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Avoid backticks on the right of matrix elements?

Posted 2 years ago
9 Replies
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Hi, I have a problem with the output of an evaluated function.

I am doing a school project that involves matrices and the logistic sigmoid. I've created a function that takes as parameters four matrices and should give back a tensor from which I'm supposed to extract a matrix. The problem is this: when I evaluate the function the result is a tensor where each element is an expression with a backtick (this one: ` ) on the right that doesn't allow any further calculation. To evaluate the expressions in the tensor, and get what I want, I have to copy the output in another input space and remove manually all the backticks.

Here is the code:

(* Matrices *)
A = {{.2, .8}} 
W = {{.3}, {.6}}
Q = {{.4, .6 , .2}}
T = {{.5, .1, .1}}

(* Functions *)
Output[a_, w_, q_] := LogisticSigmoid[LogisticSigmoid[a.w].q]
Error[a_, w_, q_, t_] := (t - Output[a, w, q])^2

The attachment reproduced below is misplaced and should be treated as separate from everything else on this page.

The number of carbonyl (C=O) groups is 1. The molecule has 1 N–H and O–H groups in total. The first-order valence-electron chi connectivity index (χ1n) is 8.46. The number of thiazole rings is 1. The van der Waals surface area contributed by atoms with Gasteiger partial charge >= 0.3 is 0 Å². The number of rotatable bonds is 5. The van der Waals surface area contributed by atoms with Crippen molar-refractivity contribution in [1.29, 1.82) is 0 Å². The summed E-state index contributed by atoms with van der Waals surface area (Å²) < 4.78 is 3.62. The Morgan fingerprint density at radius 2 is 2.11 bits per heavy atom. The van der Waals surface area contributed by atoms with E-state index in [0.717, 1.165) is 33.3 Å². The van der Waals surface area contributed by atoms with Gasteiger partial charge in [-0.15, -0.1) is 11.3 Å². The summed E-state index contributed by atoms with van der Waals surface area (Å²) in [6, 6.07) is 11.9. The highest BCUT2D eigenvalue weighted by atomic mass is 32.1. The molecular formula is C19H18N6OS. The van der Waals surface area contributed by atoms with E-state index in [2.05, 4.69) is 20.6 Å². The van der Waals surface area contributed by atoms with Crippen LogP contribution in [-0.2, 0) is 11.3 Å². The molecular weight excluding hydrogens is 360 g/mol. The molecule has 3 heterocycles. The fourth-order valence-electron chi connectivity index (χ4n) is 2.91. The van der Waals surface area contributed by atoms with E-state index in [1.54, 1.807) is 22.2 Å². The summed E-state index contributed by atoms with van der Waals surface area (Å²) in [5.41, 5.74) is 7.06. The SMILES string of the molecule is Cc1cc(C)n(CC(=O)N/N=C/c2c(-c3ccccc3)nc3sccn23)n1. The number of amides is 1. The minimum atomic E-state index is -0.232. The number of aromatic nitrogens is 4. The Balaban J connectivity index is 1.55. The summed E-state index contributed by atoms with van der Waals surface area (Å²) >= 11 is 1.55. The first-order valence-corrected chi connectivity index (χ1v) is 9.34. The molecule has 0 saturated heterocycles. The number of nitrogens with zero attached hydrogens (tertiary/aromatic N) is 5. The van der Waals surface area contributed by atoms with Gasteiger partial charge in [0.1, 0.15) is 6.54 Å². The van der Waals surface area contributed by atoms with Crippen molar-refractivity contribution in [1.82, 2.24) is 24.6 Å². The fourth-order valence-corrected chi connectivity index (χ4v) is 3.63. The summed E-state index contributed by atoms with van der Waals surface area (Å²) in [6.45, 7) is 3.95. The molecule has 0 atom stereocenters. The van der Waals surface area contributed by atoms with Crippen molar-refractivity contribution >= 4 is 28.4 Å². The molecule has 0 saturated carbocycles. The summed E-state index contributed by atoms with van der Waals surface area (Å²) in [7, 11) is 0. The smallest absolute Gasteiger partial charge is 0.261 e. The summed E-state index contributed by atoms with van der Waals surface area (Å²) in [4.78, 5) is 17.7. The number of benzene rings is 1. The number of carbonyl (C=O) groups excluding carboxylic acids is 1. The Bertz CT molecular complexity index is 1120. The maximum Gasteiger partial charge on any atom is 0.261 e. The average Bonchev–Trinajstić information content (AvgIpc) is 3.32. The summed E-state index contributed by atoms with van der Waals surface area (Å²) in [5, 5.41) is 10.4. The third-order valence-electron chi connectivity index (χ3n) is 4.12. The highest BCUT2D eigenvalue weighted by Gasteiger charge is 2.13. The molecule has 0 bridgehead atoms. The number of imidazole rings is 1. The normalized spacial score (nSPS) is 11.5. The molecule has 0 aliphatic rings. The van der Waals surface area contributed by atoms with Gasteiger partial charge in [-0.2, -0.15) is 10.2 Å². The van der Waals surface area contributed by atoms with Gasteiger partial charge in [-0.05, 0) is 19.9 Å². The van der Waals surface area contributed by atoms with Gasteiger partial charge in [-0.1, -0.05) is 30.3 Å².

Derror[a_, w_, q_, t_] = D[Error[a, w, q, t], q]
(* And until here it's all right *)

(* Here come the troubles *)
Derror[A, W, Q, T]

The output when executing Derror is:

{{0.0309271 {{0.631812}}.1,
  0.238167 {{0.631812}}.1, 
  0.214915 {{0.631812}}.1}}

And if i put that in the input space (just pasting, without executing it) I get:

{{0.030927085534456576` {{0.6318124177361016`}}.1, 
  0.23816694971195315` {{0.6318124177361016`}}.1, 
  0.21491527050353018` {{0.6318124177361016`}}.1}}

The expected result is:

{{{{0.00195401}}, {{0.0150477}}, {{0.0135786}}}}

But to get to that I have to input:

(* The output of Derror but with backticks removed *)
{{0.030927085534456576 {{0.6318124177361016}}.1, 0.23816694971195315 {{0.6318124177361016}}.1, 0.21491527050353018 {{0.6318124177361016}}.1}}

Why is this happening? I'm not very trained in Wolfram Mathematica so I really don't know what to do. I searched the web but I found nothing. I tried with converting the output to string, replacing "`" with "", and than converting the string to expression again but nothing, it's useless. Look forward to find some answer here and sorry for my english (i'm not from an english-speaking country).